Health & Fitness

A new treatment for an old prostate problem

I categorize prostate problems into two groups: prostate cancer problems and urinary prostate problems. These thoughts will focus on the latter category.

The prostate is a male reproductive organ and the uterus is its female corollary. Unless women are intentionally carrying a baby, most might consider the uterus a nuisance. The uterus causes a periodic nuisance that can get bad enough that it can lead to a hysterectomy. In a similar fashion, unless a man is trying to father children, the prostate isn’t very biologically helpful.

The prostate is located at the base of the bladder and is shaped like a doughnut. The urine has to flow through the prostate and urethra (in the penis) to get out. As men age the prostate continually gets bigger and the doughnut hole that we urinate through gets tighter and tighter. This makes urination difficult and can cause symptoms such as weak stream, straining to urinate, urinary urgency, urinary frequency, nighttime urination, intermittent urinary stream, urinary hesitancy, and even urinary retention, which requires a trip to the emergency room and placement of a catheter in order to drain the bladder.

For decades the only effective therapy was to pass a small camera through the urethra into the doughnut hole of the prostate and scrape it out to make a wider passageway for the urine. This is called transurethral resection of the prostate, TURP, or in layman’s terms, a “roto-rooter” job. It has an excellent success rate and is still considered the gold standard procedure for improving urination problems caused by an obstructive prostate. However, it requires a trip to the operating room, anesthesia and often an overnight stay in the hospital.

It can be complicated by bleeding, and sexual side effects such as erectile dysfunction and retrograde (backward) ejaculation. Rarely, the rectum can be injured. One of the complications, which happens in about 5 percent of cases, is development of scar tissue called a contracture or stricture that can occlude the urine channel again, requiring more operations.

In the past 20 years, therapies have expanded to include medications that shrink the prostate or relax it and make it easier to urinate. Millions of men take these medications daily. Other technologies such as prostate sutures and energy sources such as laser, microwave, radio frequency and high-intensity ultrasound have been used to treat an obstructive prostate.

The NxThera company has developed a new technology called Rezum, which uses water vapor energy to treat urinary symptoms from an obstructive prostate. It’s performed in the doctor’s office under local anesthesia. It involves passage of a small camera through the urethra into the doughnut hole of the prostate. A small tube then comes out of the tip of the camera and is inserted into the prostate tissue, and a puff of steam is injected. (This reminds me of a mosquito proboscis that the insect pokes into our skin to suck our blood.)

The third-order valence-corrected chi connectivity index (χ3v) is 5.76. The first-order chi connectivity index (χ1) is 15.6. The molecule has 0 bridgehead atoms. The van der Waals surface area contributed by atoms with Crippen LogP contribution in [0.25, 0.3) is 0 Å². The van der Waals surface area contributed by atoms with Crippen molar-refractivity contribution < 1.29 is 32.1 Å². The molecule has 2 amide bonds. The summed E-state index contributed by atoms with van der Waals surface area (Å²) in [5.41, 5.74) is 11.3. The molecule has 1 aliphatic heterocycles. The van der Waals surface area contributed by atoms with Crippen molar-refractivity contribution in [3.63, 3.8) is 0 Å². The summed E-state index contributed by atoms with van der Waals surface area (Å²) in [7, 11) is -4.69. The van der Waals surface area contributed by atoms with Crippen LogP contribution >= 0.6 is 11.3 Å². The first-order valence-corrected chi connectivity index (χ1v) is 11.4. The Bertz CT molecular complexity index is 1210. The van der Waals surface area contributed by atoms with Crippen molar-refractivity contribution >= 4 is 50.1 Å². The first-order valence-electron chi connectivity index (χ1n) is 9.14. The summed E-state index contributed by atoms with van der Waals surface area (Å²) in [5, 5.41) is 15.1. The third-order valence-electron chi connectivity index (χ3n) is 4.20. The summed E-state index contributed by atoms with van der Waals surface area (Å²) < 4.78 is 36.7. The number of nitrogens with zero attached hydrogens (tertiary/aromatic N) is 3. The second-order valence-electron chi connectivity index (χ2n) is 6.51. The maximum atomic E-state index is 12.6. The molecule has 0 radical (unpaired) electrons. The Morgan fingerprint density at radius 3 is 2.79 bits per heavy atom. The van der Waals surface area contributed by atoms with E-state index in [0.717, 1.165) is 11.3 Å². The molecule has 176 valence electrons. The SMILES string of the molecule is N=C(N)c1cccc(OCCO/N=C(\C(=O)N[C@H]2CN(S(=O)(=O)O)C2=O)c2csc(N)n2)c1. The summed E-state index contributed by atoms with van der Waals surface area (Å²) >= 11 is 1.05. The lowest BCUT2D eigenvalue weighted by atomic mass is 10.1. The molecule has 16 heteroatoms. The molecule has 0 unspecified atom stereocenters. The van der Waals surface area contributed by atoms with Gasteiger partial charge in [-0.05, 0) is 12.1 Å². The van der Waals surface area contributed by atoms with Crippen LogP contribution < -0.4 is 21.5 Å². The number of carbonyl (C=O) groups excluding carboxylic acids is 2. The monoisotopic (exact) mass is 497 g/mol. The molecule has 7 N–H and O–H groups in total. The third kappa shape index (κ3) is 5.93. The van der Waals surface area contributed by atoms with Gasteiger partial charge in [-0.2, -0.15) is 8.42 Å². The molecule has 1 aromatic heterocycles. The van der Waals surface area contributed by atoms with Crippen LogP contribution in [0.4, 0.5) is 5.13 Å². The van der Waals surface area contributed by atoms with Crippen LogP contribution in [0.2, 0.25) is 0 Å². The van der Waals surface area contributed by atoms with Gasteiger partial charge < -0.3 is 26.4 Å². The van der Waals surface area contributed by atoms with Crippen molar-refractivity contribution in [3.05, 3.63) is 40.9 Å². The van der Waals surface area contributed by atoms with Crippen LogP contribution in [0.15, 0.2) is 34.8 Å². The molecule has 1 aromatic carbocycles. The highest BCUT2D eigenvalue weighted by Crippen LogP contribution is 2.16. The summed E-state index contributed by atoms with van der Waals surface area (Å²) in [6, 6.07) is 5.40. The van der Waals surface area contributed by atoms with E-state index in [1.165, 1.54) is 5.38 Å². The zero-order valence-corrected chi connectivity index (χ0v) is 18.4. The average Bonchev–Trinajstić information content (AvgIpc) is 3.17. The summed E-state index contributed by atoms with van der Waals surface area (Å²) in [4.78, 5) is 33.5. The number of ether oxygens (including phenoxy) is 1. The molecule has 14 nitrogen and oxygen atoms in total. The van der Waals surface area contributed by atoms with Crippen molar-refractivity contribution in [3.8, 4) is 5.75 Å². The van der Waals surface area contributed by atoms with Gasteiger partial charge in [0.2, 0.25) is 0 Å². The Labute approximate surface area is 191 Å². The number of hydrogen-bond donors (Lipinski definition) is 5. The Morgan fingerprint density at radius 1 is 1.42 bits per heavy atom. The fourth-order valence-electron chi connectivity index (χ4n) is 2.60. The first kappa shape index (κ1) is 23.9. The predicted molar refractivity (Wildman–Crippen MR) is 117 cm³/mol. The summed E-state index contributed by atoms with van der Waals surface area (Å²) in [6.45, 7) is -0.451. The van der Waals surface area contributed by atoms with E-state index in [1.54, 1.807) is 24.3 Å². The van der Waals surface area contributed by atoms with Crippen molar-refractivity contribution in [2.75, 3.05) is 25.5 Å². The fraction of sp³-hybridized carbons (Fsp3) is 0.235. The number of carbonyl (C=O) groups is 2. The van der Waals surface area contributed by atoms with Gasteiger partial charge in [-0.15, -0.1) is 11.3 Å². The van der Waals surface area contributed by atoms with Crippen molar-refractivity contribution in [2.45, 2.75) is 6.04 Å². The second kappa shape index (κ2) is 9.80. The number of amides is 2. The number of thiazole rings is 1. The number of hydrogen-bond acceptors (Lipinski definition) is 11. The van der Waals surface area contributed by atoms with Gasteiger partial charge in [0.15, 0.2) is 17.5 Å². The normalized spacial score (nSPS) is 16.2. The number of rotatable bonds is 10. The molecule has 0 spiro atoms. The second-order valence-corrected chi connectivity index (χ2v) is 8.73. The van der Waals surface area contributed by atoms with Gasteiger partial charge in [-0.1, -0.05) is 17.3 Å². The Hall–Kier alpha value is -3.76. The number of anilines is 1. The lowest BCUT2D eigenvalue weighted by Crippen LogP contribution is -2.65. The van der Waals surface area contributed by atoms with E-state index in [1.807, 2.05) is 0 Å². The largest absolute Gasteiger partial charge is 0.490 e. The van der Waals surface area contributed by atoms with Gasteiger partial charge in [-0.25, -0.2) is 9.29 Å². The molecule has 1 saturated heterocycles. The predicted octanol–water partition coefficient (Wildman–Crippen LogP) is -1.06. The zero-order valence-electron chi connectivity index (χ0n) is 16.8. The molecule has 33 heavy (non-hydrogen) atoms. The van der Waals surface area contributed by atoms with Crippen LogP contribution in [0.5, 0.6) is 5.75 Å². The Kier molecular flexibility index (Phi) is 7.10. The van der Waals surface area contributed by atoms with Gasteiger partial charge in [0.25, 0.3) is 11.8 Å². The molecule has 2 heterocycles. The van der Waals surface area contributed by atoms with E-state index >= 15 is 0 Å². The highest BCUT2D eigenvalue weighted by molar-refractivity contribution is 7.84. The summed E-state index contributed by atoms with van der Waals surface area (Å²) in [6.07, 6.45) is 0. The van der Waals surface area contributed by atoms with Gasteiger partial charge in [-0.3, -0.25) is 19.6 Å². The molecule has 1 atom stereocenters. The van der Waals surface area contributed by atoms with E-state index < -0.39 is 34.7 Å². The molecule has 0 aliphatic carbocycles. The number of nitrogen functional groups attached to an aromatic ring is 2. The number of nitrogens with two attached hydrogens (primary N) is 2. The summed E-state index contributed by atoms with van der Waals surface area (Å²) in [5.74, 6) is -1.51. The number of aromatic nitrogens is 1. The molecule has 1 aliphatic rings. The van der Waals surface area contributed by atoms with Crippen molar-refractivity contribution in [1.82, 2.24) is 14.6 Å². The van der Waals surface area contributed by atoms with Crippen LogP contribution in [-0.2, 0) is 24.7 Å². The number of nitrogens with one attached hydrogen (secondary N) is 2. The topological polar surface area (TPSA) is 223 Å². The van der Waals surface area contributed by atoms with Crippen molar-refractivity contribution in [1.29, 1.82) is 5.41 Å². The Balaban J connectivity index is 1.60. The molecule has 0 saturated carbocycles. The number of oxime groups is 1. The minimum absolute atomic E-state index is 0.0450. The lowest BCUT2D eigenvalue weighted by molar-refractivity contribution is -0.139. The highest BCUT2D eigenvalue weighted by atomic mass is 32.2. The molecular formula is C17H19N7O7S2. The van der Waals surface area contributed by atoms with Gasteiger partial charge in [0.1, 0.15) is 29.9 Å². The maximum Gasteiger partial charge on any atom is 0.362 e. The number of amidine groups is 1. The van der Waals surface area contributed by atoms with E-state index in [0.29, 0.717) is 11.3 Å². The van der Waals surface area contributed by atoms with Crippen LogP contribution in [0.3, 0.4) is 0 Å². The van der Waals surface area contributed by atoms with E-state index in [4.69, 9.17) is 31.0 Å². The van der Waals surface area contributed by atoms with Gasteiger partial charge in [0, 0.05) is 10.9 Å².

The injected steam condenses into water and that releases heat energy that damages the cell membranes of the tissue in the area. These cells die and are reabsorbed by the body over the course of the next several months, and this process opens up the doughnut hole so it is much wider.

This allows the urine to flow more freely and alleviates a lot of urinary symptoms.

Unique features of this therapy are that it is office-based and does not require a trip to the operating room or a general anesthetic. Patients go home immediately after the procedure.

The process initially causes some prostate swelling, which could make symptoms worse, so patients wear a catheter in the urethra for a few days to give the prostate a chance for the swelling to go down. Patients usually notice improvement in their symptoms starting about two weeks after the procedure, and symptoms progressively improve over the course of a few months as the dead prostate cells are reabsorbed by the body. The procedure does not destroy the overall anatomy of the prostate, so there is no reported backward ejaculation or sexual dysfunction. The steam is at a precisely controlled temperature so there is no tissue charring that often occurs with TURP or laser TURP. There is no risk of scar tissue development.

Five-years after the treatment, 85 percent of patients are still urinating well. Fifteen percent of patients have experienced enough tissue regrowth that their symptoms start to come back.

Millions of American men are bothered enough by their urinary symptoms that they take prostate-relaxing medications, but they are not bothered to the degree that they are willing to have a surgery under anesthesia, spend the night in the hospital and have potential sexual side effects. This procedure offers them the opportunity to get off the medications, have improved urination and avoid a trip to the operating room.

The procedure is FDA-approved and reimbursed by most insurance companies and Medicare. More than 20,000 men have had the procedure – which, until now, had been unavailable in this part of Idaho. This new treatment offers a minimally invasive way to get off the prostate medications and improve quality of life.

Dr. Jared G. Heiner is a board-certified urologist who has practiced adult urology in the Treasure Valley since 2006. He is now with Idaho Urologic Institute in Meridian. Heiner has a special interest in treating prostate disease and prostate cancer. He earned his bachelor’s in music from BYU and attended medical school at the University of California, San Diego. Heiner completed his internship and urology residency training at the Medical College of Georgia in Augusta.

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